"Second question: What's up with a positive OPK not followed by a spike? She always gets a positive and then a spike 4-5 days later. Which day is she ovulating? We always just assume the day after the positive OPK and figure she has a delayed rise. If we were straight, we'd just keep trying until the spike, but we don't have that luxury, and obviously we don't want to miss it. What gives?"
EasttoWest: does her temp slowly rise up for those three to four days before she spikes? Or does it tend to go a little up and down over the next 3-4 days? It could be that her body gears up, doesn't ovulate and then her body tries once more. In this case, she could be releasing enough LH to get a positive on the OPK but it's not actually releasing until later. Do you continue the OPKs even those four days? And if so, how long does the positive OPK last? I don't know what other methods you are using to pinpoint ovulation but this is why a third and/or fourth sign monitoring is important (cervical mucous, cervical position, etc). It's when three of those signs line up that she is likely to ovulate. Is her CM more egg white two days after a positive OPK or at that fourth or fifth day after the positive OPK?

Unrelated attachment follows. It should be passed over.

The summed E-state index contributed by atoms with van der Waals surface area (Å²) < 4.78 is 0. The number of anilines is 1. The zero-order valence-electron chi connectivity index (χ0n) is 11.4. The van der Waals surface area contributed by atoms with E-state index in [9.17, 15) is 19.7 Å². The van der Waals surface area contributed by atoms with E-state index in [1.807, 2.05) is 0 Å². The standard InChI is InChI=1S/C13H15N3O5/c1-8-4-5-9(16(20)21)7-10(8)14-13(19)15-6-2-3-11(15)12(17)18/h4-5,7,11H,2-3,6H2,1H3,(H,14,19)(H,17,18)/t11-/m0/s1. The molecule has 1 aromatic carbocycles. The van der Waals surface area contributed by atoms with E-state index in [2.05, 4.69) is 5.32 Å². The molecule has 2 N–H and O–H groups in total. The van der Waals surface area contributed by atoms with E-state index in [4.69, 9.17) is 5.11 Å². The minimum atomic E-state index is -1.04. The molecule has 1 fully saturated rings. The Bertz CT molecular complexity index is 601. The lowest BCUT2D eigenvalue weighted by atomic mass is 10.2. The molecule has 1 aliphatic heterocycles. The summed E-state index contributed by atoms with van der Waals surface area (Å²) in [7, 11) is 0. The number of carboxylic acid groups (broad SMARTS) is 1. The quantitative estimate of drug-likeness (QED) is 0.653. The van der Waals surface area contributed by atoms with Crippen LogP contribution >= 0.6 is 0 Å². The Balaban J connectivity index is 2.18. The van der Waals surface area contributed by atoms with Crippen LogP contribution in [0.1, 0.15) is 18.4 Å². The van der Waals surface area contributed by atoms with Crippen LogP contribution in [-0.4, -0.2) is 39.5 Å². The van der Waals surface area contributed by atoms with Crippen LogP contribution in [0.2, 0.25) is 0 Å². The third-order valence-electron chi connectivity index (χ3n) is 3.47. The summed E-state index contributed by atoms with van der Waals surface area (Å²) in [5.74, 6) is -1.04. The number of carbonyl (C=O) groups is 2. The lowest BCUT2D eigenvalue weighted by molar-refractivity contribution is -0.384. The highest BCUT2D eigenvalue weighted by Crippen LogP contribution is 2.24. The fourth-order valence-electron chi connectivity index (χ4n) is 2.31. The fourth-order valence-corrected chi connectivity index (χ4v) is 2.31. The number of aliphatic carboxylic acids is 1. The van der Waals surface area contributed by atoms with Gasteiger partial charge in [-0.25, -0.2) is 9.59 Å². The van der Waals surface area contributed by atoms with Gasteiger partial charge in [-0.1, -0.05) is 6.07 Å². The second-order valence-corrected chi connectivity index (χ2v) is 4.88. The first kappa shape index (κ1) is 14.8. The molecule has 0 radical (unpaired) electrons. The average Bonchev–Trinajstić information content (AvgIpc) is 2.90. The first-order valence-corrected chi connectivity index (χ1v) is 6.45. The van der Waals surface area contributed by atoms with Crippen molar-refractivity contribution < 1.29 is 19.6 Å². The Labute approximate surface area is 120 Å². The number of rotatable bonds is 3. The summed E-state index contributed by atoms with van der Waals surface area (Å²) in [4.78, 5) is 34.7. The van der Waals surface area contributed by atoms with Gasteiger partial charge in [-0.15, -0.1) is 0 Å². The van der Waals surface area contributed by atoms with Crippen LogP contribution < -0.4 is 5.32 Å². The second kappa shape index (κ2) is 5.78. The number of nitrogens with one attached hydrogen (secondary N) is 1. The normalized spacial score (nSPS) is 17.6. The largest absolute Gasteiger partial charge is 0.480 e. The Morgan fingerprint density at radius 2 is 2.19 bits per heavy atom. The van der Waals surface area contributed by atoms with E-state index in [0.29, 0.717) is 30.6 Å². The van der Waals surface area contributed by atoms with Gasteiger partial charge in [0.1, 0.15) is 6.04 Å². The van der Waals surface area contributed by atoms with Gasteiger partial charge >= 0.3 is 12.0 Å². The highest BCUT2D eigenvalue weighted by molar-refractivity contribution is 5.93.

You mention the luteal phase is "between 11-13 days." Usually, ones luteal phase does not change. Maybe one day here or there, but typically it's exactly the same each month. What can change is ovulation. Things like stress can change when someone ovulates, as well as fertility drugs. So what's probably happening is you guys are having a hard time pinpointing her ovulation which is giving you only a rough estimate of the luteal phase. Once you get that more secured, you'll know her luteal phase and it may turn out to be short. 11 days is a little on the short side but it's still considered "normal." Mine is 11 days but I've taken Prometrium over the years "just because" of that shortened luteal phase. Anything less than 10 days is considered medically to be a Luteal Phase Defect.